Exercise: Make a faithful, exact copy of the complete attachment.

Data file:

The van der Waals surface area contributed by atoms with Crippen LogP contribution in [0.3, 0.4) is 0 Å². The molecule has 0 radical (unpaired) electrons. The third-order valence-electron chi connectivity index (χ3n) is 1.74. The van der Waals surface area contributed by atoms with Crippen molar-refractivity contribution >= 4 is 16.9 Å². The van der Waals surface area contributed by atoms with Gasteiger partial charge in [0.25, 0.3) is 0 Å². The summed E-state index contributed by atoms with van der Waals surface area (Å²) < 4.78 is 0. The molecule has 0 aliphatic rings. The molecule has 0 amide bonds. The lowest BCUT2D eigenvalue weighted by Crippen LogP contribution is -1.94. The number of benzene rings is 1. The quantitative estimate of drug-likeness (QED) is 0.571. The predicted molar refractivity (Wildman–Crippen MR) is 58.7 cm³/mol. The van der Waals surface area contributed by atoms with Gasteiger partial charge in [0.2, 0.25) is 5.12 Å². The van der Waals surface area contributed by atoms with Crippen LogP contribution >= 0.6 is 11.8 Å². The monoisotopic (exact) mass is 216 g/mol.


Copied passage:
The van der Waals surface area contributed by atoms with Crippen LogP contribution in [0.3, 0.4) is 0 Å². The molecule has 0 radical (unpaired) electrons. The third-order valence-electron chi connectivity index (χ3n) is 1.74. The van der Waals surface area contributed by atoms with Crippen molar-refractivity contribution >= 4 is 16.9 Å². The van der Waals surface area contributed by atoms with Gasteiger partial charge in [0.25, 0.3) is 0 Å². The summed E-state index contributed by atoms with van der Waals surface area (Å²) < 4.78 is 0. The molecule has 0 aliphatic rings. The molecule has 0 amide bonds. The lowest BCUT2D eigenvalue weighted by Crippen LogP contribution is -1.94. The number of benzene rings is 1. The quantitative estimate of drug-likeness (QED) is 0.571. The predicted molar refractivity (Wildman–Crippen MR) is 58.7 cm³/mol. The van der Waals surface area contributed by atoms with Gasteiger partial charge in [0.2, 0.25) is 5.12 Å². The van der Waals surface area contributed by atoms with Crippen LogP contribution >= 0.6 is 11.8 Å². The monoisotopic (exact) mass is 216 g/mol.